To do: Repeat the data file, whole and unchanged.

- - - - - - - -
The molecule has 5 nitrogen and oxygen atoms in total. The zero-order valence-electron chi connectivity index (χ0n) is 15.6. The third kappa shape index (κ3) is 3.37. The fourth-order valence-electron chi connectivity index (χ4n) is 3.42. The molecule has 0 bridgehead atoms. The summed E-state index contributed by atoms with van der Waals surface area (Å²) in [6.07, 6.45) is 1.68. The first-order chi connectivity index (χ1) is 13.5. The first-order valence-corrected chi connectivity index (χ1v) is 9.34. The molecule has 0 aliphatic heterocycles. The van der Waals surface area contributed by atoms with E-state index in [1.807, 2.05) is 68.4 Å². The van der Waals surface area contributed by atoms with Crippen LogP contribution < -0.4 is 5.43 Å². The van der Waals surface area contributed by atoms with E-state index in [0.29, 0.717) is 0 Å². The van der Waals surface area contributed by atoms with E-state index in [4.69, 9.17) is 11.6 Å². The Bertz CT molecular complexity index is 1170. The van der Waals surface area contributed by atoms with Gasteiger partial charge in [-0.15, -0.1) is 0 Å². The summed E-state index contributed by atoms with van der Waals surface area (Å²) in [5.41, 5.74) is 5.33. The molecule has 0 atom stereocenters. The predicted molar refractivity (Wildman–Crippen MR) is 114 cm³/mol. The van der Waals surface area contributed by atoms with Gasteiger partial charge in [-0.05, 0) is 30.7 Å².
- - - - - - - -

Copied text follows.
The molecule has 5 nitrogen and oxygen atoms in total. The zero-order valence-electron chi connectivity index (χ0n) is 15.6. The third kappa shape index (κ3) is 3.37. The fourth-order valence-electron chi connectivity index (χ4n) is 3.42. The molecule has 0 bridgehead atoms. The summed E-state index contributed by atoms with van der Waals surface area (Å²) in [6.07, 6.45) is 1.68. The first-order chi connectivity index (χ1) is 13.5. The first-order valence-corrected chi connectivity index (χ1v) is 9.34. The molecule has 0 aliphatic heterocycles. The van der Waals surface area contributed by atoms with E-state index in [1.807, 2.05) is 68.4 Å². The van der Waals surface area contributed by atoms with Crippen LogP contribution < -0.4 is 5.43 Å². The van der Waals surface area contributed by atoms with E-state index in [0.29, 0.717) is 0 Å². The van der Waals surface area contributed by atoms with E-state index in [4.69, 9.17) is 11.6 Å². The Bertz CT molecular complexity index is 1170. The van der Waals surface area contributed by atoms with Gasteiger partial charge in [-0.15, -0.1) is 0 Å². The summed E-state index contributed by atoms with van der Waals surface area (Å²) in [5.41, 5.74) is 5.33. The molecule has 0 atom stereocenters. The predicted molar refractivity (Wildman–Crippen MR) is 114 cm³/mol. The van der Waals surface area contributed by atoms with Gasteiger partial charge in [-0.05, 0) is 30.7 Å².